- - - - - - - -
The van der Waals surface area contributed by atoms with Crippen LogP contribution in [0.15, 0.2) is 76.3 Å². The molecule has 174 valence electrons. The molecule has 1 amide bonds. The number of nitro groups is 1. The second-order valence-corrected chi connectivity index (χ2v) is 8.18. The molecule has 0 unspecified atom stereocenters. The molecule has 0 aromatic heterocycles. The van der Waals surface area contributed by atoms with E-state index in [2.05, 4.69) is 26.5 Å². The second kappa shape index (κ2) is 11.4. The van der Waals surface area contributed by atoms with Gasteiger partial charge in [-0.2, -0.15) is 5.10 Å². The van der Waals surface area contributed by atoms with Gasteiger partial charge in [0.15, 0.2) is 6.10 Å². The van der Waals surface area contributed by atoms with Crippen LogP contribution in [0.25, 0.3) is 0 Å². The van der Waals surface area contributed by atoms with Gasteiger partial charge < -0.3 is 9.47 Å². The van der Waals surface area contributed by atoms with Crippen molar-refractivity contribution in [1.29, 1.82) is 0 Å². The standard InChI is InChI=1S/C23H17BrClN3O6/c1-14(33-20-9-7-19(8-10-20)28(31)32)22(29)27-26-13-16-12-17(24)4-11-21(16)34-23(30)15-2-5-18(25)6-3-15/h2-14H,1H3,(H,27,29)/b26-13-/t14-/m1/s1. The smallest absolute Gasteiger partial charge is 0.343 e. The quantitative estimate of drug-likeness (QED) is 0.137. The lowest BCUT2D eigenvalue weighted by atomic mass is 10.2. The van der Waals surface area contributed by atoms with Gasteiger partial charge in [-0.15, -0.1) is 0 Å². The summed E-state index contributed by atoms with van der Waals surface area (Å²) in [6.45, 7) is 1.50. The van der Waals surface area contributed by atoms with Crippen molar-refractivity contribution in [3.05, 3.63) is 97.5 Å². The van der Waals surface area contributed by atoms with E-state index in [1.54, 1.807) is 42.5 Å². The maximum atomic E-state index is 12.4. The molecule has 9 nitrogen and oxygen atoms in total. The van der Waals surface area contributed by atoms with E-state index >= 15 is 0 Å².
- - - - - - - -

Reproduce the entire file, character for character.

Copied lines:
The van der Waals surface area contributed by atoms with Crippen LogP contribution in [0.15, 0.2) is 76.3 Å². The molecule has 174 valence electrons. The molecule has 1 amide bonds. The number of nitro groups is 1. The second-order valence-corrected chi connectivity index (χ2v) is 8.18. The molecule has 0 unspecified atom stereocenters. The molecule has 0 aromatic heterocycles. The van der Waals surface area contributed by atoms with E-state index in [2.05, 4.69) is 26.5 Å². The second kappa shape index (κ2) is 11.4. The van der Waals surface area contributed by atoms with Gasteiger partial charge in [-0.2, -0.15) is 5.10 Å². The van der Waals surface area contributed by atoms with Gasteiger partial charge in [0.15, 0.2) is 6.10 Å². The van der Waals surface area contributed by atoms with Crippen LogP contribution in [0.25, 0.3) is 0 Å². The van der Waals surface area contributed by atoms with Gasteiger partial charge < -0.3 is 9.47 Å². The van der Waals surface area contributed by atoms with Crippen molar-refractivity contribution in [1.29, 1.82) is 0 Å². The standard InChI is InChI=1S/C23H17BrClN3O6/c1-14(33-20-9-7-19(8-10-20)28(31)32)22(29)27-26-13-16-12-17(24)4-11-21(16)34-23(30)15-2-5-18(25)6-3-15/h2-14H,1H3,(H,27,29)/b26-13-/t14-/m1/s1. The smallest absolute Gasteiger partial charge is 0.343 e. The quantitative estimate of drug-likeness (QED) is 0.137. The lowest BCUT2D eigenvalue weighted by atomic mass is 10.2. The van der Waals surface area contributed by atoms with Gasteiger partial charge in [-0.15, -0.1) is 0 Å². The summed E-state index contributed by atoms with van der Waals surface area (Å²) in [6.45, 7) is 1.50. The van der Waals surface area contributed by atoms with Crippen molar-refractivity contribution in [3.05, 3.63) is 97.5 Å². The van der Waals surface area contributed by atoms with E-state index in [1.54, 1.807) is 42.5 Å². The maximum atomic E-state index is 12.4. The molecule has 9 nitrogen and oxygen atoms in total. The van der Waals surface area contributed by atoms with E-state index >= 15 is 0 Å².